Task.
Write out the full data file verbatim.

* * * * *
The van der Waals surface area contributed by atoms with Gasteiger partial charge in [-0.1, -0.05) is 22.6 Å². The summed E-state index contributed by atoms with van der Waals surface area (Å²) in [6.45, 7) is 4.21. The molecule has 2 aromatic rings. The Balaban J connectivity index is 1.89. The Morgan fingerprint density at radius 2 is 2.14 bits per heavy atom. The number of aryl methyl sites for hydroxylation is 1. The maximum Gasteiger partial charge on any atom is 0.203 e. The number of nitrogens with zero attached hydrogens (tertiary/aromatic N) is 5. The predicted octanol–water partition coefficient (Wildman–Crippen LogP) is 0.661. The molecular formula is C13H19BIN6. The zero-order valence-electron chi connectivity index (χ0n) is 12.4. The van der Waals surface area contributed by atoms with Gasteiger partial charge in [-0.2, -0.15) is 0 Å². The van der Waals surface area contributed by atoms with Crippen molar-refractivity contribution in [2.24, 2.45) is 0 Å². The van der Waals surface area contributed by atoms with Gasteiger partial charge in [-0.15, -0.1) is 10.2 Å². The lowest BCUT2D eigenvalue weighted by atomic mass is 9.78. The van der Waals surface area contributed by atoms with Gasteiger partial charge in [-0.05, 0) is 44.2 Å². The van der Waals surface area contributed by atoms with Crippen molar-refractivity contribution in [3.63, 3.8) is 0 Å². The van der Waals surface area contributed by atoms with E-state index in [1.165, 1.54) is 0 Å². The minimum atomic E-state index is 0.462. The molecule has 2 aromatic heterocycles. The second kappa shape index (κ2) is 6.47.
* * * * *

The van der Waals surface area contributed by atoms with Gasteiger partial charge in [-0.1, -0.05) is 22.6 Å². The summed E-state index contributed by atoms with van der Waals surface area (Å²) in [6.45, 7) is 4.21. The molecule has 2 aromatic rings. The Balaban J connectivity index is 1.89. The Morgan fingerprint density at radius 2 is 2.14 bits per heavy atom. The number of aryl methyl sites for hydroxylation is 1. The maximum Gasteiger partial charge on any atom is 0.203 e. The number of nitrogens with zero attached hydrogens (tertiary/aromatic N) is 5. The predicted octanol–water partition coefficient (Wildman–Crippen LogP) is 0.661. The molecular formula is C13H19BIN6. The zero-order valence-electron chi connectivity index (χ0n) is 12.4. The van der Waals surface area contributed by atoms with Gasteiger partial charge in [-0.2, -0.15) is 0 Å². The van der Waals surface area contributed by atoms with Crippen molar-refractivity contribution in [2.24, 2.45) is 0 Å². The van der Waals surface area contributed by atoms with Gasteiger partial charge in [-0.15, -0.1) is 10.2 Å². The lowest BCUT2D eigenvalue weighted by atomic mass is 9.78. The van der Waals surface area contributed by atoms with Gasteiger partial charge in [-0.05, 0) is 44.2 Å². The van der Waals surface area contributed by atoms with Crippen molar-refractivity contribution in [3.63, 3.8) is 0 Å². The van der Waals surface area contributed by atoms with E-state index in [1.165, 1.54) is 0 Å². The minimum atomic E-state index is 0.462. The molecule has 2 aromatic heterocycles. The second kappa shape index (κ2) is 6.47.